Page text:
Are you aware that the future is rooted in the present moment and time? This means what we do now influences and shapes the future. We cannot really tell the future or “predict it”, but we can think rationally and logically about our present actions and how they influence the future. As people of faith, we know that our lives are in the hands of God and also we know that we do not control our lives. To some extent the future is now. Our present acts and attitudes create our future.
When we know the story of John the Baptist we realize that he is certain in understanding his role in life. He knew he is to announce the coming Messiah and to prepare the waiting world to receive him. We also learn that his followers did not really understand his role.
Lots of people from all over Israel and slightly beyond come to hear the message of John. He was announcing that repentance is needed by everyone. Because of this message some wondered if he was a new Elijah because his ascetic desert life seemed to be a sign. Many came forward to receive his baptism of repentance, including Sadducees and Pharisees. Our Gospel writers hold these two groups accountable for the many people who do not come to recognize Jesus as the Messiah. Matthew, as a Gospel writer, strongly blamed these two groups of Jewish religious leaders for this failure. John also added an additional insult by saying they should not take pride in being “sons of Abraham”, a title they were so very proud of in their day. We learn in this gospel that “the Good News of Salvation” will be brought by someone greater than the Sadducees or Pharisees, or even John himself.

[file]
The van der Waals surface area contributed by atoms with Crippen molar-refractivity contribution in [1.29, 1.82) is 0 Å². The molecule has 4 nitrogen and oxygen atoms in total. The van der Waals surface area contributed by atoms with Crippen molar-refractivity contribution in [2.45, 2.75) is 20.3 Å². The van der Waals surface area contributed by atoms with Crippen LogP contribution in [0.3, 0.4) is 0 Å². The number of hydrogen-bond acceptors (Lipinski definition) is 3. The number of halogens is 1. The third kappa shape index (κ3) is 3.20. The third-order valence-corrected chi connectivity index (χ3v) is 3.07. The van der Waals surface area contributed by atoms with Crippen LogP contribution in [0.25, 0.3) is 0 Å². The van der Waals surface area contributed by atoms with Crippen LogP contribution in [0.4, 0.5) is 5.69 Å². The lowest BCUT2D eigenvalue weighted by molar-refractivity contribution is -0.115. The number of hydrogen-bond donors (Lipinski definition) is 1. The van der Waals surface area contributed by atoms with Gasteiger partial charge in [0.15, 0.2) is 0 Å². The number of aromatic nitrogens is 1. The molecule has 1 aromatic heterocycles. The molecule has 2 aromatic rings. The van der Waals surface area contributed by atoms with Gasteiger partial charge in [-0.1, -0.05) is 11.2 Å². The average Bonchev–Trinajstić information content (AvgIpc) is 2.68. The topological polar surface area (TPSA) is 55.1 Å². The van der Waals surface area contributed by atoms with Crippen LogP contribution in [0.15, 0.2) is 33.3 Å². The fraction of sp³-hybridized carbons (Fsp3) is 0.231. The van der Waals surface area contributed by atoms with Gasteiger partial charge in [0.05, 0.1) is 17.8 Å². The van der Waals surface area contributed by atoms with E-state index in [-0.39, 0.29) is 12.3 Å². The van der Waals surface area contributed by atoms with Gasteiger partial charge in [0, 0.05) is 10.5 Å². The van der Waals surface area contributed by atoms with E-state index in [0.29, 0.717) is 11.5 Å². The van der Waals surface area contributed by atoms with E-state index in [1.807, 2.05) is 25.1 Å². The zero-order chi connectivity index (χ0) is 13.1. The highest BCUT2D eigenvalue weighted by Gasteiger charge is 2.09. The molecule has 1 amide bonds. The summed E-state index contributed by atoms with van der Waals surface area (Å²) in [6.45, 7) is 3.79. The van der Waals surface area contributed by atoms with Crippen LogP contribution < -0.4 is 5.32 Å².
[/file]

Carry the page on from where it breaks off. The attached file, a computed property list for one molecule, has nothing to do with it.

Our first passage of scripture this weekend helps us to understand that Jesus is the fulfillment of the prophecy of Isaiah. We come to see that Jesus is the one upon whom the Spirit rests and that he alone offers those gifts with which we are all familiar: wisdom and understanding, counsel and strength, knowledge and fear of the Lord. Are you aware that this passage has influenced Christian art and is found especially in images we have in Christmas cards.
The images found in Isaiah of opposites such as the lion and the ox etc. help us to start to grasp the imagined and the actual wonders of God’s salvation. We come to understand that with God the impossible is possible. Our reading from Isaiah helps us to understand the impossible can and may happen by God’s grace and power. Our Gospel passage tells us through the words of John that this impossible has happened and His name is Jesus Christ.BACK TO LIST